U.S. Updates Strategic Computing Initiative
Though light in mentioning quantum computing and quantum technologies specifically, the strategy does call out the topic in terms of hardware and algorithms (firmware, software).
NVIDIA response to the RFI: “Looking forward, the practical realization of slowing technology scaling will likely require a range of approaches including: (1) architectures that incorporate increasingly specialized accelerator hardware; (2) packaging, signaling,and interconnect technologies that enable greater scaling at both the “node” and “system” level; (3) novel devices (e.g., carbon nanotube FETs) that can provide smaller digital devices at lower power; and (4) novel computing technologies such as analog, quantum, and neuromorphic that may require fundamental changes to algorithms.” (Strategy found here in PDF).
Below is a broader discussion of the strategy. Because Quantum is Coming. Qubit.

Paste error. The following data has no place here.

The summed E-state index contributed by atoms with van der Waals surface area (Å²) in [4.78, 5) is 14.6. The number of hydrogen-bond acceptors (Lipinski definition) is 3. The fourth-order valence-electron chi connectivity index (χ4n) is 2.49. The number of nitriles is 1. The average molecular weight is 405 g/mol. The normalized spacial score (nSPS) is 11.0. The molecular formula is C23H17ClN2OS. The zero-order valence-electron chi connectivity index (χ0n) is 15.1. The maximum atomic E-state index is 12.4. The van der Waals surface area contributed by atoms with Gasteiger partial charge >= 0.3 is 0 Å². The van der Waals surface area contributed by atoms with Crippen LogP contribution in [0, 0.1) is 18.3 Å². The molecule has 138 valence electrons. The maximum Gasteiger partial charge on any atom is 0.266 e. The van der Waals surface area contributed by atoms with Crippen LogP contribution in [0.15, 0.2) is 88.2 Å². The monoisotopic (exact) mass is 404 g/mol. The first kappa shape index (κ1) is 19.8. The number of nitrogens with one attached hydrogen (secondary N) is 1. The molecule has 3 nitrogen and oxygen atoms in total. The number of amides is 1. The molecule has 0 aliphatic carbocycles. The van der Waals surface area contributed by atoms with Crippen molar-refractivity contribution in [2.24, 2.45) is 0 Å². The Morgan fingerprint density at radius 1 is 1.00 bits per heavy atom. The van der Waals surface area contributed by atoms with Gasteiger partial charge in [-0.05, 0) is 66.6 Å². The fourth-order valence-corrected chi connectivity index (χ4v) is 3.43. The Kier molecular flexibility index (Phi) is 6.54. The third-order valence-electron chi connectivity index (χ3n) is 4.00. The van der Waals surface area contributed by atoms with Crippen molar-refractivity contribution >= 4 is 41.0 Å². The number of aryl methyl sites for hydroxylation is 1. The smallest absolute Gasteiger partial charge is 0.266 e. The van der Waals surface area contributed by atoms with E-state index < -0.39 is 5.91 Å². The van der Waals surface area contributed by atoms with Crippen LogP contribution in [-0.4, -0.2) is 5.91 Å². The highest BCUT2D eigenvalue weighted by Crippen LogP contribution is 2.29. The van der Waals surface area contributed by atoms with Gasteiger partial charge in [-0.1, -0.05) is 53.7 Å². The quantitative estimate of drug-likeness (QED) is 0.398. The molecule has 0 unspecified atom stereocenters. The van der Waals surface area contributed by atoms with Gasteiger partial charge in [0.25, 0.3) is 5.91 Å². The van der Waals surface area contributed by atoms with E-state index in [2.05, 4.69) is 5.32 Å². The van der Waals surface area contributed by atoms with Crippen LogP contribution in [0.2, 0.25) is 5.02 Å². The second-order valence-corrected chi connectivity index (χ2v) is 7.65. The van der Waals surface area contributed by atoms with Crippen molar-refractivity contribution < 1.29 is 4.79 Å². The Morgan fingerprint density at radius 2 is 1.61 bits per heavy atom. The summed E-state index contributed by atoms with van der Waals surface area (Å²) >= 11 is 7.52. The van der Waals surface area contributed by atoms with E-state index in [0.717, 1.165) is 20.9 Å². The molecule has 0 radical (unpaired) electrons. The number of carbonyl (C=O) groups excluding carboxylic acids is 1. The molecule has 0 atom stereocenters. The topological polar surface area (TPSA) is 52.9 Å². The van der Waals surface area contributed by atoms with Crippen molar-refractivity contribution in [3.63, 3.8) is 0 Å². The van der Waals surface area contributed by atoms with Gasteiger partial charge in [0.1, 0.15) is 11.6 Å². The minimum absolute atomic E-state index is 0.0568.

White House Updates National Strategic Computing Initiative
+ Upon recognizing “new and potentially disruptive technologies and the demands of new classes of data-intensive applications” that are now accelerating the evolution of computing capabilities, OSTP and the National Science and Technology Council Subcommittee on Networking and Information Technology Research and Development created a Fast Track Action Committee on Strategic Computing in June. Since then, the committee has engaged with public, private and academic partners to inform their development of the updated plan.
“The [update] provides a framework to drive the future of computing, improve our computational infrastructure, and create lasting multi-sector partnerships to ensure continued American leadership,” Kratsios said.
+ The NCSI was created under an executive order launched by the Obama administration in 2015, with the intent of bringing together a “whole-of-nation” effort to accelerate American leadership in high-performance supercomputing. An NCSI executive council was also established and is made up of federal technology leaders from a variety of agencies. In 2016, the council previously published the U.S. Strategic Computing Plan.
+ Compared to the 2016 plan, the updated version ultimately places a much sharper emphasis on computer hardware, software and overall infrastructures, and developing innovative, real-world applications and opportunities to support the future of American computing.
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